Wynn Resorts Dealt Highest Ever Fine in Nevada Gaming History Over Steve Wynn Sexual Misconduct Scandal
Posted on: February 26, 2019, 01:51h.
Last updated on: February 26, 2019, 01:51h.
The scandal that engulfed Wynn Resorts in 2018 was “not about one man,” said Nevada Gaming Commission member Philip Pro on Tuesday morning, it was about “a failure of corporate culture to govern itself.”
The $20 million fine subsequently imposed on Wynn Resorts by the commission is the highest ever in its history.
But the regulator conceded the company had made changes to its corporate culture and governance since explosive sexual misconduct allegations surfaced against its former chairman and CEO, Steve Wynn.
Wynn Resorts has admitted that board members failed to investigate at least eight allegations made against its founder about sexual misconduct towards employees and were aware of a 2005 payment of more than $7 million made he to silence a manicurist who had accused him of coercing her into sex.
Veteran gaming journalist Howard Stutz tweeted Tuesday that it would take the company roughly nine days to generate $20 million in profit.
Suitability in Massachusetts
On Sunday and Monday, Wynn Resorts held a job fair in Boston in a bid to fill some 5,800 positions that will be created by the opening of the Encore Boston Harbor — or so the casino giant hopes.
Wynn Resorts is still awaiting the verdict of the Massachusetts Gaming Commission’s investigation into its licensing suitability.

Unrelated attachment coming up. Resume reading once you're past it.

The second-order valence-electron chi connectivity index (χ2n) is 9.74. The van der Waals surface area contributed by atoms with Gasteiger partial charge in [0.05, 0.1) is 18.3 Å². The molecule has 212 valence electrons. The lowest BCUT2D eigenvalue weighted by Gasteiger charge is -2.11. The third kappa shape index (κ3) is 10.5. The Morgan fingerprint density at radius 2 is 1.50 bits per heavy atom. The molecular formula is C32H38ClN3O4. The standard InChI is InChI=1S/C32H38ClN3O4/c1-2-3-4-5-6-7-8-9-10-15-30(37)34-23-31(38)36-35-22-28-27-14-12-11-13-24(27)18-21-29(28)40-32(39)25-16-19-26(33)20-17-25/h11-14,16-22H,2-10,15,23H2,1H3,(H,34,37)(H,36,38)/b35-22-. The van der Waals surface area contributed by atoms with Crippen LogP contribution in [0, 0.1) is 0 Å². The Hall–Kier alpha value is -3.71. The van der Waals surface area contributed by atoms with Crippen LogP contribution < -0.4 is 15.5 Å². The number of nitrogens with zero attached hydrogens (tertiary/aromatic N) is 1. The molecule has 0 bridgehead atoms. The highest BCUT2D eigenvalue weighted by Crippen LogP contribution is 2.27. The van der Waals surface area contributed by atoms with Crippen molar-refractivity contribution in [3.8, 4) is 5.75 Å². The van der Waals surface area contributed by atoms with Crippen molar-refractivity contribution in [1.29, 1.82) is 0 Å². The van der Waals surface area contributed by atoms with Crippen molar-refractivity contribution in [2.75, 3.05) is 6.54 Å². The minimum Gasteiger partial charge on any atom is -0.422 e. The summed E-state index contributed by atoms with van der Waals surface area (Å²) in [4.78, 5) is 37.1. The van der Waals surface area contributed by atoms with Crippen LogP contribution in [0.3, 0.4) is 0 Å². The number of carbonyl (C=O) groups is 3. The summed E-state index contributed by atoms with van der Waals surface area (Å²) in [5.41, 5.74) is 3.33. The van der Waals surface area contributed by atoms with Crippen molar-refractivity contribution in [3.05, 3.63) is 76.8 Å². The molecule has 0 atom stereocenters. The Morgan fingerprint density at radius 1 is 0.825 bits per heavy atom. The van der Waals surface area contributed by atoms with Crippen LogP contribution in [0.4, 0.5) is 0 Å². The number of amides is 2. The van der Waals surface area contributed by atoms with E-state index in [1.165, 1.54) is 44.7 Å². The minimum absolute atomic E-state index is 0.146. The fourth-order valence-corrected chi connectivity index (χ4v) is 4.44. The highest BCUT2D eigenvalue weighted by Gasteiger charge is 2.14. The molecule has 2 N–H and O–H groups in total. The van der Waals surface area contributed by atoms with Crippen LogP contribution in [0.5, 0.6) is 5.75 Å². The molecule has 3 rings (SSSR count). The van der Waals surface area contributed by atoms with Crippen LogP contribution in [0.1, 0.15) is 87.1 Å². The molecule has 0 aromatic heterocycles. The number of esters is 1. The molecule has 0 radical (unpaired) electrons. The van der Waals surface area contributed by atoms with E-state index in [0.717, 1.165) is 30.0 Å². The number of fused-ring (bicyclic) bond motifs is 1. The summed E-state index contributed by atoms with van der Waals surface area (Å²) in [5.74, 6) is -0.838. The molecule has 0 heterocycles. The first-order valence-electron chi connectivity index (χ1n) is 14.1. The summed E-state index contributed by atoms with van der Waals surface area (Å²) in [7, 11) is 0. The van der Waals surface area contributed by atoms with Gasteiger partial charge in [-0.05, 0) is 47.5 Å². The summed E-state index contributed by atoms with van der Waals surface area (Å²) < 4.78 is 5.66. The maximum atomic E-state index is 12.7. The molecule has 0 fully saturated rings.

The MGC probe has focused on whether Wynn Resorts has completely severed its ties to its founder, as well as to board members who turned a blind eye to his alleged behavior.
But the verdict has been temporarily gagged due to a lawsuit filed by Steve Wynn that claims certain documents handed by Wynn Resorts to investigators are protected under the attorney-client privilege and should not be made public. On Friday, MGC gave its legal team authority to settle the lawsuit.
Cornhole and Jenga
Wynn Resorts’ new chairman Phil Satre has said he is confident the company’s efforts to effect change in corporate culture and governance since its founder’s fall from grace will satisfy the regulator and that the casino will open on schedule.
At the Hynes Convention Center in Boston on Sunday and Monday, few of thousands of hopeful applicants were aware of the company’s problems. Perhaps they were distracted by the games of cornhole and Jenga they were encouraged to play by company employees, while a live DJ banged out top 40 hits, as reported Monday by local radio station WBUR.
Wynn Resorts has pledged to prioritize employment for local residents and hire 50 percent women, 40 percent minorities, and three percent military veterans.
One hopeful told Mass Live she thought that the Encore Boston Harbor — once known as the Wynn Boston Harbor — was the “pinnacle” of the gaming industry.
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